In honor of National Pickle Day, The Counter Custom Burgers slashed prices on their Fried Dill Pickle Chips to a dollar this Sunday, November 14 (go while you can!). There are two OC locations: Irvine and Newport Beach. You can also get fried pickle chips at Beachwood BBQ, Lucille's BBQ, Johnny Reb's, Hooter's and Beach Pit BBQ, though there are no special deals at those restaurants.
When Americans think pickle, we usually think of cucumbers but there's an entire world of pickled foods to try today and throughout the year. Here's five ideas to get your pickle on.
1. Kosher Pickle Making Class with Rabbi Pickle
If your “kosher” dills
have vinegar in the brine, they're not real kosher pickles. The real
deal is a cucumber that fermented slowly in a salt brine
with spices, garlic and fresh dill–nothing more. The longer the
fermentation, the more sour it becomes. Half-sours are stil crisp and
only slightly tart, full sours are saltier and have an effervescent fizz
that tickles the tongue.
Rabbi Shmuel Marcus of the Chabad Lubavitch of Cypress
teaches classes all over the world on pickle making and the pickle's
role in Jewish society. Learn to make your own at his next OC class this
December 15 at the Mission Viejo Chabad. This event is open to women
only, but his next class in July 2011 is open to everyone. Cost is $20 in advance, or $25 at the door.
Chabad Jewish Center of Mission Viejo 24041 Marguerite Pkwy., Mission Viejo, (949) 770-1270; chabadofmv.com.
2. Russian pickles
Next time the voice in your head (what voice in my head?) convinces you your ass is freezing off on the naked walk to your morning shower,
imagine the same schlep in the long, brutally cold winters of Russia.
In the days before refrigeration, any crops they grew in the summer needed
to last through months of frigid weather. So if could be pickled, the babushkas
did. Traditional pickles in countless varieties imported from all over Eastern Europe are
available locally at Russian Gourmet and Moscow Deli.
In a method similar to traditional sauerkraut-making, Koreans preserve all kinds of vegetables (napa cabbage, cucumbers and daikon radish are the three most common)
with salt, garlic, dried hot chili powder, and fermentation. The ancient
farmhouse method was to keep them covered in ceramic crocks, and store
them buried under the ground to last the winter without freezing into giant kimchi-cicles.
Kimchis are an indispensable component in the assortment of panchan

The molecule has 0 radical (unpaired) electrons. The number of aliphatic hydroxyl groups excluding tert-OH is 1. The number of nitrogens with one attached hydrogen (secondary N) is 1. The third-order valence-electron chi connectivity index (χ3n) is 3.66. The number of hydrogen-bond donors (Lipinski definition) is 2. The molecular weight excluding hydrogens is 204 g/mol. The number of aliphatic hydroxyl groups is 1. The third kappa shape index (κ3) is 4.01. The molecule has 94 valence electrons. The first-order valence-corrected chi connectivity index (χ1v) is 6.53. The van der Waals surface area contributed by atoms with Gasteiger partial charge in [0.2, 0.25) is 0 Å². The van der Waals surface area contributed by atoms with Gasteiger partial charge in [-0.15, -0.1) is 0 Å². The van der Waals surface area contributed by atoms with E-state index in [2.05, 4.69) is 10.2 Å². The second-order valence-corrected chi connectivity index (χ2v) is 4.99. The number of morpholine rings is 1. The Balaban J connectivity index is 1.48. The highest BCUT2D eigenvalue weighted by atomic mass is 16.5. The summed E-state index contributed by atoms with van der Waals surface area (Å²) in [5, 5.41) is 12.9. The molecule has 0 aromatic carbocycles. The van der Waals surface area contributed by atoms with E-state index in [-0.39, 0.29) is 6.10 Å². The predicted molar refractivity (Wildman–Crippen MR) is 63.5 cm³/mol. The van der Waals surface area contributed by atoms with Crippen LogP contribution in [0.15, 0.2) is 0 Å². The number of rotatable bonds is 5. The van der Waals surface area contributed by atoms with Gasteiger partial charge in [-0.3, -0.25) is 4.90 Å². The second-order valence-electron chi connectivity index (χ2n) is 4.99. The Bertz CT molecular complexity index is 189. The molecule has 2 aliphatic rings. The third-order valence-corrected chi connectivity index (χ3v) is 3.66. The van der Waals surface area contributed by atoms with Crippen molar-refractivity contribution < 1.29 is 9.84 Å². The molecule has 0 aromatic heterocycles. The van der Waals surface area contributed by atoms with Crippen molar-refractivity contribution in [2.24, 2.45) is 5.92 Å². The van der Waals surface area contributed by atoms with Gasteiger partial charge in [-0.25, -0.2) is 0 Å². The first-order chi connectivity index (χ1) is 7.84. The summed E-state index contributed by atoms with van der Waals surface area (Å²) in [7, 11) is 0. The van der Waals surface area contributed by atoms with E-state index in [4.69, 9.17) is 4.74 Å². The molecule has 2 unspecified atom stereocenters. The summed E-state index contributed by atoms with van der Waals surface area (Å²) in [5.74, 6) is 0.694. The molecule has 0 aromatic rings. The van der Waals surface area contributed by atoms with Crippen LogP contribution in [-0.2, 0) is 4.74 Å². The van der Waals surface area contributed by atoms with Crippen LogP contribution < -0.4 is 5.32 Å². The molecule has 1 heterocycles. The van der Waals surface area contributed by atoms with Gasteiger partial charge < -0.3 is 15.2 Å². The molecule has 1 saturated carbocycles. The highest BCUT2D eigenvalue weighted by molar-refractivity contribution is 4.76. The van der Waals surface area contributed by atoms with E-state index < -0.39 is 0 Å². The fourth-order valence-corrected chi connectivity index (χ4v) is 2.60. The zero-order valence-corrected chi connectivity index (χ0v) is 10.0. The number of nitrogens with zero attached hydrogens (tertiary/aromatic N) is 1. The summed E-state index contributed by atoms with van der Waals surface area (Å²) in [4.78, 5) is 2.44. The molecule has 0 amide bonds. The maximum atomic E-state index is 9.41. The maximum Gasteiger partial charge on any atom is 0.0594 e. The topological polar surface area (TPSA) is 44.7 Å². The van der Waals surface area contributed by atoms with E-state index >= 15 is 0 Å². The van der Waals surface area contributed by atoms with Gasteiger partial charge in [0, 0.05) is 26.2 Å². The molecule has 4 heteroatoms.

that accompany a Korean meal, as well as your fusion taco from the luxe-lonchera. Local Korean supermarket chains H Mart, Freshia Market, Hannam and Zion
Market carry many brands produced in SoCal, but you can also buy direct
from factories in OC's Koreatown like the following:
Seoul Do Soon Yi Kimchi, 9972 Garden Grove Blvd., Garden Grove, (714) 638-5424.
Like Korean panchan, the traditional Japanese meal includes several small side
plates of pickled dishes collectively called tsukemono (tsoo kay moh
noh). The most common kind are lightly vinegared for several hours, in
which it's called asazuke (ah-sah zookay). Any authentic Japanese
restaurant will serve you small dishes of cucumber or daikon tsukemono
to cleanse the palate, so no specific restaurant recommendation on this.
But if you're up for the challenge, try to find this in a restaurant: a pickle fermented
in a paste of rice bran called nukamiso (noo-kah miso) that is itself fermenting with a live lactobacillus culture. Rice
bran is toasted, mixed with sea salt and water until it has a miso-like
texture, hence nuka miso. It's flavored with kombu and maybe a red chili pepper, and given time to ferment with wild
yeast and lactobacillus culture. The nukamiso, like sourdough bread starter, is stirred and fed by hand every day to keep
it aerated and healthy. Vegetables like cucumbers and daikon are left in
the nukamiso for several hours to several weeks. Nukazuke (noo-kuh
zoo-kay) is an time-consuming ancient pickling method that's still made in
Japanese homes, but almost never in a restaurant kitchen. I know of no local restaurant that makes their own nukazuke. If you know, share in the comments!
5. Pickled fish
For years, we've been telling you about the
many ceviche styles from Mexico, Peru, and even Vietnam we're blessed with in our fair county. In some places, you can't swing a huachinango
without hitting a mariscos joint.
But there's not nearly as many places
to pick up European-style pickled fish like rollmops, matjes, or pickled herring in wine or cream. I
would give one of my paired organs to have a legit appetizing store here,
but until Russ and Daughters opens a West coast store, I can only direct you
to Benjie's, our county's longstanding go-to kosher-style deli and restaurant.
Benjie's New York Deli, 1828 N. Tustin Ave., Santa Ana, (714) 541-6263; benjiesdeli.com.
are cured in vinegar not only to preserve it, but to soften the
hundreds of fine, hair-like bones thus making them easier to eat. If
you're ok with jarred pickled herring there's no wider selection locally than
at the international market Wholesome Choice.
18040 Culver Dr. Irvine. (949) 551- 4111
5755 E. La Palma Ave., Anaheim Hills. (714) 779- 7000.